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This is the practical information page. Have fun.

Practical Information

While speaking Portuguese (or at least trying) will make you lots of local friends, it isn't a requirement. Find anyone under the age of 40, and they will speak some English and maybe they may speak fluently. Currently English is taught as a second language starting from kindergarten, so if in doubt, ask a teenager for help!

Portugal consistently ranks in the top 15 safest countries in the world. 

Though Portugal is known for its fish, meat, cheese, and bread, there are an ever-growing set of dining options for you. It may still be challenging to find plentiful options in smaller cities, but in Lisbon and Porto you will have no lack of options. 

Yes! And we recommend you check out NomadX for mid to long-term rental options all over Portugal. Whether you are looking for a place to yourself or interested in coliving, NomadX can help.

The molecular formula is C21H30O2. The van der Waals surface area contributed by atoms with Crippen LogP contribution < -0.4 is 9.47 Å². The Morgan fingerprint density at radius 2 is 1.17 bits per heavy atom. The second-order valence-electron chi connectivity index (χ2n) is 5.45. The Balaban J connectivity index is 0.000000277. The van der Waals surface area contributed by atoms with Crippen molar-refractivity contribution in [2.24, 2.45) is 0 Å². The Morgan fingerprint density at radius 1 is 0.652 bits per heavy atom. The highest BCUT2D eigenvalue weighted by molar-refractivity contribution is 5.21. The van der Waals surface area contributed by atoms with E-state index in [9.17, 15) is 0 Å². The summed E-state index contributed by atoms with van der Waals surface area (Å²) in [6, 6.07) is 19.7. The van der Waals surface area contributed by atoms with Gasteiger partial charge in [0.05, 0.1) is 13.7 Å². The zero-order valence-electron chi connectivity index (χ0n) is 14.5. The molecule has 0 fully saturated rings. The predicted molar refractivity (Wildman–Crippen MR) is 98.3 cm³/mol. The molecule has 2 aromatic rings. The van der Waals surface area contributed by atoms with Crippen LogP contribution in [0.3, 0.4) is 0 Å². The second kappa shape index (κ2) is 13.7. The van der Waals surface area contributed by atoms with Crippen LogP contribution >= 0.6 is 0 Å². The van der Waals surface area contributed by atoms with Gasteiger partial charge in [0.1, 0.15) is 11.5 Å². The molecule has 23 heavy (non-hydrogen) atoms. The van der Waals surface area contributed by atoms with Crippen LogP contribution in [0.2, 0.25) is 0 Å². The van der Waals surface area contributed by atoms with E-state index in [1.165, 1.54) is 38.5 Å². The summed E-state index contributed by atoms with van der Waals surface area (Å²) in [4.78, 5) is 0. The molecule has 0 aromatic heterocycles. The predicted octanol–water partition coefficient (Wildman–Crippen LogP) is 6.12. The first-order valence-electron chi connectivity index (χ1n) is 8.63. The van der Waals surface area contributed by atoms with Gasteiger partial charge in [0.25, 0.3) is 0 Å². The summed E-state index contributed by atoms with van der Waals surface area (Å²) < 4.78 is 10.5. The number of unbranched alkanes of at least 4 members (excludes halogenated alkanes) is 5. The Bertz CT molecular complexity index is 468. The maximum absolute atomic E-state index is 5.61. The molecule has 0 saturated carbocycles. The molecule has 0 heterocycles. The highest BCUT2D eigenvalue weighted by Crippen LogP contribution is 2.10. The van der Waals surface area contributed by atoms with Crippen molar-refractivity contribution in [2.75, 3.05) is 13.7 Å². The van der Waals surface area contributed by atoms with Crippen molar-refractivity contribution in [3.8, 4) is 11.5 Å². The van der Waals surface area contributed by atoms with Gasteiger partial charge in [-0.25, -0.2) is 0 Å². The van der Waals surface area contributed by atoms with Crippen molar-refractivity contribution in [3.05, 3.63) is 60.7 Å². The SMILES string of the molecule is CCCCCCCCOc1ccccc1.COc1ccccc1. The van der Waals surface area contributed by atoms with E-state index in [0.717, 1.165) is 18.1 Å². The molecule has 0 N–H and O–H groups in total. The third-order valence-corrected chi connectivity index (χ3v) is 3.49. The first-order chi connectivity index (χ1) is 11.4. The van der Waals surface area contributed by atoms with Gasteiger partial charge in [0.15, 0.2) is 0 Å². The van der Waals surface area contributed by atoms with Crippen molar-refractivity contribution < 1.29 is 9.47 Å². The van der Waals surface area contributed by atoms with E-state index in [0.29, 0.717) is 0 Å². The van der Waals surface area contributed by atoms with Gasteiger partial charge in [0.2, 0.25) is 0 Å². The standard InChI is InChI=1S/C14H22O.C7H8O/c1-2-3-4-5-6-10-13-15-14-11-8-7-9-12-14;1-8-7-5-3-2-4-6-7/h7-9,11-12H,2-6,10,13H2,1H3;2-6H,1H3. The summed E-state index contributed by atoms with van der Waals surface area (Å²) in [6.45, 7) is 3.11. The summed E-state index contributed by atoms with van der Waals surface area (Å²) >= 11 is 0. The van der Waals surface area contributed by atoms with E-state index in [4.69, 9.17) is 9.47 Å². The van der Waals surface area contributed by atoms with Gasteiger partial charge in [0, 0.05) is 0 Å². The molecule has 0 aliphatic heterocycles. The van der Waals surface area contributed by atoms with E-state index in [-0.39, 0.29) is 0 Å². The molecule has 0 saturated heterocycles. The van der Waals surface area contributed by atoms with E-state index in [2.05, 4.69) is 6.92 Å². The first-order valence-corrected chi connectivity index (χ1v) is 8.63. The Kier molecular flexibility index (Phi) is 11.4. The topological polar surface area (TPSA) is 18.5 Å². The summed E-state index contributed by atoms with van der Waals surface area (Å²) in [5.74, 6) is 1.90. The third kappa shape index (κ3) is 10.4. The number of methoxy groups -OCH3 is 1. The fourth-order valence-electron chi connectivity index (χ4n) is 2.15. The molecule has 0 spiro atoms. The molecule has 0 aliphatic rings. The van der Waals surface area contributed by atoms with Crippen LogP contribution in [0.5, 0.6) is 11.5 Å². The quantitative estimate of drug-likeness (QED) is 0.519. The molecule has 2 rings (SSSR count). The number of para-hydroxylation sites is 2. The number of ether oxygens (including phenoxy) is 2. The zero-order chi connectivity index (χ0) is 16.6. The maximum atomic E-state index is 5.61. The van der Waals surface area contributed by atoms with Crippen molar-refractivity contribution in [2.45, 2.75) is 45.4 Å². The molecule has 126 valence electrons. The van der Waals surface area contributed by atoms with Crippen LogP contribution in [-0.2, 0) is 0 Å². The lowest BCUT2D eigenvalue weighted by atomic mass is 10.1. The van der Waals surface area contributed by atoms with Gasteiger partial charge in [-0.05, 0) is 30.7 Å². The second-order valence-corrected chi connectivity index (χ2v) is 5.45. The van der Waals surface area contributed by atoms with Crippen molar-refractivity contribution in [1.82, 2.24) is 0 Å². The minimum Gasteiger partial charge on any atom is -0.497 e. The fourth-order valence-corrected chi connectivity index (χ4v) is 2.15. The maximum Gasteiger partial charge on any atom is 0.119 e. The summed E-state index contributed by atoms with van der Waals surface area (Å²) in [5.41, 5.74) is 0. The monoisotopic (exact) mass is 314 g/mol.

When traveling as a digital nomad, you should always have health insurance, and if you need care in Portugal do not worry. All doctors will speak English, many will have trained in English, and a portion of nurses will also speak English. Portugal has both private and public health systems, and since doctors that work in one, also work in the other, the only difference between the two is usually the wait time. If you sprain your ankle, you can get treated at both public or private hospitals, but if you are in a rush, it can be more convenient to go private, though you will pay more.

It depends on your style of living. That said, Lisbon remains the cheapest capital city for cost of living in Western Europe, and life around the country is less expensive than you will find in any other Western European country.

Since the beginning of 2017 optical fiber has been the primary form of fixed broadband Internet access in the country. At the end of 2017, half of all fixed broadband users had access speeds equal to or greater than 100 Mbps.